Book Tower House, is a peculiar title indeed, however, as we delve deeper into this London property, you will soon learn the reason behind this interesting name. Platform 5 Architects were commissioned to add an extension to this original London building, and have done so in an outstanding fashion. The brief was to introduce a contemporary and modern feel to the internal spaces, without sacrificing the existing history, and consequently, the arts and craft influence that was housed inside. Here at homify, we love seeing homeowners and architects reuse and re-purpose older or heritage homes. The challenge is far greater and more interesting to collide two different worlds together, rather than begin again from scratch. The following home was awarded in 2013 the
Don't move, Improve prize, which encourages people to think within the space they already have, and not outside. Take a look at what was achieved…
In this first image, we are presented with the rear of the property. A rather typical scene for London, where a two storey home has access to a narrow courtyard garden. From this view, you can see the kitchen extension, which creates a wonderful juxtaposition between the indoor and outdoor spaces. That dialogue is not often found in urban life, with many apartments in high density areas barely containing a balcony. The addition of zinc framing helps us to distinguish the new features from the old on the external envelope, with the charcoal colour complementing the existing pipework and railing almost exactly.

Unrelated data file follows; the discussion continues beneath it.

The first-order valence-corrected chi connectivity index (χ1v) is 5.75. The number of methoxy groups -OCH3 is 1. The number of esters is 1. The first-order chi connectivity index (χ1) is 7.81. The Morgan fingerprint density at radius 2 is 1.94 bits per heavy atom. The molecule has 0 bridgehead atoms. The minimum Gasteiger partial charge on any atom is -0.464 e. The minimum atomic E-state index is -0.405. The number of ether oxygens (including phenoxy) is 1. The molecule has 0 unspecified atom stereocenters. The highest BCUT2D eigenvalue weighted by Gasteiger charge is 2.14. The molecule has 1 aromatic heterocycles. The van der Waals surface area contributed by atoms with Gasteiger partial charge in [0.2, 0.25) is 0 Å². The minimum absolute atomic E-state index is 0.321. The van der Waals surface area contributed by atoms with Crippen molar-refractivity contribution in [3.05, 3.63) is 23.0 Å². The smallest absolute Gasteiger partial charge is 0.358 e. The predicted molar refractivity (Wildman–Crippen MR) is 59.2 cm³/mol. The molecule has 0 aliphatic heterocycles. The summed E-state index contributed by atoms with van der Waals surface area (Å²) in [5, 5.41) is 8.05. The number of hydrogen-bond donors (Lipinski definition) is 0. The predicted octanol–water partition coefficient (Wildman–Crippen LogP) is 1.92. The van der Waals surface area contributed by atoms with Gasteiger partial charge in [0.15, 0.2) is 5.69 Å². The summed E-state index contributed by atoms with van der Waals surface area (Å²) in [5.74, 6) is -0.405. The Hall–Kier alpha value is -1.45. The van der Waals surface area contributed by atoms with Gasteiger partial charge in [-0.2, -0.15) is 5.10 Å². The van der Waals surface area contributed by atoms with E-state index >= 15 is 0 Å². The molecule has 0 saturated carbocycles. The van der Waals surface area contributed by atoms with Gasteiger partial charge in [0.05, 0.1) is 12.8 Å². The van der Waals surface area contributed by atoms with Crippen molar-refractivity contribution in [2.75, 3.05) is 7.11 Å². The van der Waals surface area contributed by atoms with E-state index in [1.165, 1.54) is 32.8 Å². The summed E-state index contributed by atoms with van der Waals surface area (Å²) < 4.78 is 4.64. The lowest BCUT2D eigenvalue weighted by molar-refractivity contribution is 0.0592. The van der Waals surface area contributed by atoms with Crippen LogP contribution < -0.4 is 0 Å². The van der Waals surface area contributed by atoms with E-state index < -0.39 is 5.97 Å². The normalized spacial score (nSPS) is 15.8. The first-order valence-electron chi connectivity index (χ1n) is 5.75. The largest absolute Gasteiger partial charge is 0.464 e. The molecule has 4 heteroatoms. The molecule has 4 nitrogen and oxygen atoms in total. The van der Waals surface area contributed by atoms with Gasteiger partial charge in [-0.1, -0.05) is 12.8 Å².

As we step inside, we begin to unravel the name Book Tower House. Cascading from the ground to the top floor, is this stunning shelving unit. Not for the faint-hearted, this book shelf is for serious readers. Despite the other quirks and features of the home, this ribbon-like double height library is the heart of the house. Masterfully clad in Oak, the entire stair and shelf unit appears to blend seamlessly into one, blurring the line between where one structure begins and the other finishes.
Bathed in natural light, the nook at the top of the staircase cleverly houses a study area. Making full use of the available space, the occupants are able to complete office or study related tasks with a lovely view outside to the front, and a cascading bookshelf to the left. Inner city life encourages us to use the square metres we have to the best of our abilities, and this has definitely been evidenced here.
Part of the kitchen extension houses this casual dining area with air of industrial charm. The low hanging lamps, coupled with exposed brick wall are reminiscent of a refurbished warehouse. The timber rafters, which are shown off in their most raw and natural state, act as both a structural element for a skylight and clever decorative storage unit. The clash of old and new are apparent in this space, but by keeping the colour palette neutral and the ornamentation to a minimum, the eras mould wonderfully together.
Continuing on the same vein as above, the kitchen counter has too, been uniquely crafted from an industrial style material—concrete. Leaving the aggregate and polishing marks exposed, the island looks raw and freshly cut. Again, different eras and decorative styles in this home are played off against one another to great effect, as from this angle we see an ornate glass door and classic style fireplace peering in from the distance.
Before we head out the door and say goodbye, we take one final glance at this artistically decorated property. Heading away from the industrial feel of the extension, we wander back toward the original style of the home. The staircase and stark white walls give a little away, yet do not completely reveal the variance and diversity in decorating theme that take place around the corner.
To see more interesting home conversions and renovations, might we tempt you with the following ideabooks?